Trail signTip: Before heading out on any trip that involves travel on secondary, unpaved roads, research the conditions of those roads. Seek out the ranger district that manages the area you are visiting and contact that office (via website or phone) to determine current road conditions. If an alternate route to a trailhead exists, it's good to know that in advance. Always carry a map of roads found on federal land.

2. More than one trail description for a particular destination may appear on a map.  This is because is citing 2 or more guidebooks that describe the same trip. That's often a sign that the destination is particularly worthwhile. It won't hurt to compare the information provided.

Happy Isles sign3. Physical guidebooks remain excellent resources of outdoor knowledge, and flipping through their pages is an enjoyable exercise in armchair adventuring. In the Northwest, I've hiked with authors who I regard as 2 of the best, Doug Lorain and Craig Romano, and know that the big publishers and their top authors are diligent to publish revised editions and keep trail info accurate, detailed and on target. REI carries a fine assortment of the best trailguides in circulation.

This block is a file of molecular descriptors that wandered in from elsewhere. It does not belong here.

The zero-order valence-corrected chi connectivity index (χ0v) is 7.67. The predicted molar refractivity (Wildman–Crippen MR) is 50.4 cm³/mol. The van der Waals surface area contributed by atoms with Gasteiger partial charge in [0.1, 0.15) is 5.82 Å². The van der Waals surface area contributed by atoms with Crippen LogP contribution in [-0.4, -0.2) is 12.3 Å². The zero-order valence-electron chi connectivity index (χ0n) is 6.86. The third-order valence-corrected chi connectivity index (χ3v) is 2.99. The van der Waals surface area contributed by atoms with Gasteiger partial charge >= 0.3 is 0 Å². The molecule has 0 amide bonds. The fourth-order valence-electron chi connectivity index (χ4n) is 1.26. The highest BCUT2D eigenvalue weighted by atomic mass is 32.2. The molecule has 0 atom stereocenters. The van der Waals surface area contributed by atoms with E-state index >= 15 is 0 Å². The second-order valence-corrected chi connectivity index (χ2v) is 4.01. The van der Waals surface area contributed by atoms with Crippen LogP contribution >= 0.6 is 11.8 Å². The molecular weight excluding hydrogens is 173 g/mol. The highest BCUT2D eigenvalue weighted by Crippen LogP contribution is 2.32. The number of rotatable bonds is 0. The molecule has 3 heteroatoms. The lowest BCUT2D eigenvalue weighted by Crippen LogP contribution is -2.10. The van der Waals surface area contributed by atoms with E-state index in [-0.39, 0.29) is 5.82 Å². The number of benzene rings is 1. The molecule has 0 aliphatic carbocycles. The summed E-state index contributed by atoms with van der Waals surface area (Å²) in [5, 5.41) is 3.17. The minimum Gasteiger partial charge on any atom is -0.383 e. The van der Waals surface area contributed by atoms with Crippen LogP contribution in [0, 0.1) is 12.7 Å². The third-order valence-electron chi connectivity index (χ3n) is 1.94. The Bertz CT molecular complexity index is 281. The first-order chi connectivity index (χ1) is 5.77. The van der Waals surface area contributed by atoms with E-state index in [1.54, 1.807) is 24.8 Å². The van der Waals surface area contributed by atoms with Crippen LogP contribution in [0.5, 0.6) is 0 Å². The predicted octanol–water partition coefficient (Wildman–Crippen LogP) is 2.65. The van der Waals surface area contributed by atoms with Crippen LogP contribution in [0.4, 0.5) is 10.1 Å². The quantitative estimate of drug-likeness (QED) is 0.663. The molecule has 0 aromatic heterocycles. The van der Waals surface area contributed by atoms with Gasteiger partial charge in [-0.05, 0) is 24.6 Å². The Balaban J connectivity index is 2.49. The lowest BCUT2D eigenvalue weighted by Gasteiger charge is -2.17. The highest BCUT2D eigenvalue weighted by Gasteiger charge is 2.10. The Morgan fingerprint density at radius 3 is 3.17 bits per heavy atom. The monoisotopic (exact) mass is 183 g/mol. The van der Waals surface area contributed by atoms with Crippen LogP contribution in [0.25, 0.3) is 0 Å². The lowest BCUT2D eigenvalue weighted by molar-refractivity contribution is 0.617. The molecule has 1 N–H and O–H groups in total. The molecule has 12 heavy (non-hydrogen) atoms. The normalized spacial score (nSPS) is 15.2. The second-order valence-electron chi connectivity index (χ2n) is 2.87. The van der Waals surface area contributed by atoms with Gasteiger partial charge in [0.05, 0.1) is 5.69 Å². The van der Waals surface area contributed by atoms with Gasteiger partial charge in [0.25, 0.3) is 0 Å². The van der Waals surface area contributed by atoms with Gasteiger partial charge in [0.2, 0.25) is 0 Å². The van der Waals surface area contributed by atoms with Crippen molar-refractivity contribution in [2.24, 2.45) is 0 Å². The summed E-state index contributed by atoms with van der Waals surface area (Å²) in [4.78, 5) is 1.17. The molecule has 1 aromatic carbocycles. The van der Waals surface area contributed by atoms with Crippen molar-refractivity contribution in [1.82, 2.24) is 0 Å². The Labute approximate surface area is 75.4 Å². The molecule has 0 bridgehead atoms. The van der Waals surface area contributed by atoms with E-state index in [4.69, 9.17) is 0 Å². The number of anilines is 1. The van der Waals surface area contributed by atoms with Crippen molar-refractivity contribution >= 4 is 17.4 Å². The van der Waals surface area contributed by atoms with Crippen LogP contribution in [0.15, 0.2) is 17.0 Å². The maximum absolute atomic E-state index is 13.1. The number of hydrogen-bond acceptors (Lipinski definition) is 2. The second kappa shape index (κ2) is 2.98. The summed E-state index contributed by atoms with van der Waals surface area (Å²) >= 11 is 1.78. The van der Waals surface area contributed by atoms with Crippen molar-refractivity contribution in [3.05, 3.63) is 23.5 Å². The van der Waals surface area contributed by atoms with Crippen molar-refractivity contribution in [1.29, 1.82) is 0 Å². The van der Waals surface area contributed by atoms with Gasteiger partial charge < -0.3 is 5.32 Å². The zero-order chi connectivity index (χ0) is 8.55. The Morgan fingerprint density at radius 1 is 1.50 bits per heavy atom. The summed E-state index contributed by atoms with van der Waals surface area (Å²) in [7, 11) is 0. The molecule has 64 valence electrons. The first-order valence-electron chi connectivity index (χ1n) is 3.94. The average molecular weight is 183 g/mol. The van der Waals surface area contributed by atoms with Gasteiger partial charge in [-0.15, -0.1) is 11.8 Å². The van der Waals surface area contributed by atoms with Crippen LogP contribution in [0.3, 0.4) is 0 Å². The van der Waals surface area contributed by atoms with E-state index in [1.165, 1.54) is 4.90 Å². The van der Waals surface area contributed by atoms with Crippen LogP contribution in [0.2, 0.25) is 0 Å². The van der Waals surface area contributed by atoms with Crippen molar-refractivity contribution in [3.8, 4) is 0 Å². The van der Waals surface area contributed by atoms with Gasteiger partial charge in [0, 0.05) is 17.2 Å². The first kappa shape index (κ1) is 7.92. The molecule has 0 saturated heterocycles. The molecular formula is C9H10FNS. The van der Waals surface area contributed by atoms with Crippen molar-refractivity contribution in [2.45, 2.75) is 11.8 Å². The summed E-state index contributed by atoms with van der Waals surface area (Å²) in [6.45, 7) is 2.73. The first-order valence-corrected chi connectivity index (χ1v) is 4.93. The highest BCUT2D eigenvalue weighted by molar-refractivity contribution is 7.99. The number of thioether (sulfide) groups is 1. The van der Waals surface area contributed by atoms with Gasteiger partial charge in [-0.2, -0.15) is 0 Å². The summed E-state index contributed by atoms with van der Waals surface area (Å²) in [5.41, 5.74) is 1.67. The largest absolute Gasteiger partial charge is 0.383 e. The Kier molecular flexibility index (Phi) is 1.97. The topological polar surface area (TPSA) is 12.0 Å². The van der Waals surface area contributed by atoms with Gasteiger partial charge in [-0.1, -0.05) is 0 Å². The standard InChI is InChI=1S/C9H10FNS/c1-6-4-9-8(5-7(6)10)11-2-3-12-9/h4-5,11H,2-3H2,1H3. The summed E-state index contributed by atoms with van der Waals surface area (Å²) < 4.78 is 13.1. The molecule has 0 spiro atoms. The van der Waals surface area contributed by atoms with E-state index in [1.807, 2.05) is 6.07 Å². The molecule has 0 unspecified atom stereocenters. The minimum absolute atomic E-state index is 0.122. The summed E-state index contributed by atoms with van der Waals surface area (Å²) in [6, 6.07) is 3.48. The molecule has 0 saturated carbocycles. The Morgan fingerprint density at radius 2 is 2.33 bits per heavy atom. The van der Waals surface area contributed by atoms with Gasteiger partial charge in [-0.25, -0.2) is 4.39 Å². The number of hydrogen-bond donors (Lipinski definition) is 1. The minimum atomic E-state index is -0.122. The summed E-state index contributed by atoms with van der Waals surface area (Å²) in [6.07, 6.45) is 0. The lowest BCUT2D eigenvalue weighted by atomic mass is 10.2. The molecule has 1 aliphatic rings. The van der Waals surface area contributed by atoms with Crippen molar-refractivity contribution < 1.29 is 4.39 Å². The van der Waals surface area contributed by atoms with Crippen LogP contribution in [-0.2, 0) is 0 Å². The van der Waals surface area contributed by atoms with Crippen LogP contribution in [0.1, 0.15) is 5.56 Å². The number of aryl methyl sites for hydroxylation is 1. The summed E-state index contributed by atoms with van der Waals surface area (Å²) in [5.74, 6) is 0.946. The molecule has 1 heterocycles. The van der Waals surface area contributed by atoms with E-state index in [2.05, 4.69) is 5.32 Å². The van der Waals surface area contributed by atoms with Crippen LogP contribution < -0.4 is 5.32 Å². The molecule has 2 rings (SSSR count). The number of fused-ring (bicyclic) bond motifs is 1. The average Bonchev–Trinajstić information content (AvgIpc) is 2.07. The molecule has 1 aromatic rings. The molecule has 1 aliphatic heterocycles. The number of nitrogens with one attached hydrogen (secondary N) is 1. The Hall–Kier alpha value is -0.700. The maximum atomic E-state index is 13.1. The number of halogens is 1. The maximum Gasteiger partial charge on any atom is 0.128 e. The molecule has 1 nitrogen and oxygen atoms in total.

Tip: It's a good practice to carry a photocopy of a trail description during a backcountry excursion. If a trail junction puzzles you, an author's comment can help you make a confident choice about which path to travel.

4. Cynical minds may think REI is using Guidepost as a sly way to coax people into purchasing premium content. (As a four-star cheapskate myself, I admit the thought occurred to me.) Not so, my higher-ups tell me. REI envisions building Guidepost into a premier trail-locating service and foresees the future addition of customer trail reviews and trail-specific photo galleries. The goal: Make Guidepost and its mix of free and premium content an indispensible first-choice resource for adventure-minded people.

Posted on at 6:20 PM

Tagged: Cycling, Guidepost, Hiking, Travel, guidebooks, national parks, paddling and trails

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This is pretty cool! I've wished I could find something like this online before. Will users be able post reviews of trails or add trails they find themselves? Will there be any international content available?

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SLO walker

A great website called provides trail locations, elevation gain, distance, etc. I use it a lot to measure trails I've found, which I can then submit to the system that makes it public! Definitely worth checking out!

SLO walker

Also I forgot to mention that it does provide international trails!


Would be useful if you could filter trips by distance and/or elevation gain, so you can find a specific type of hike easier.

MamaBiker is also worth checking out. It provides free information about trails, including maps, descriptions, and trail facts. Users of the site can also post photos, ratings, and reviews, which is really helpful!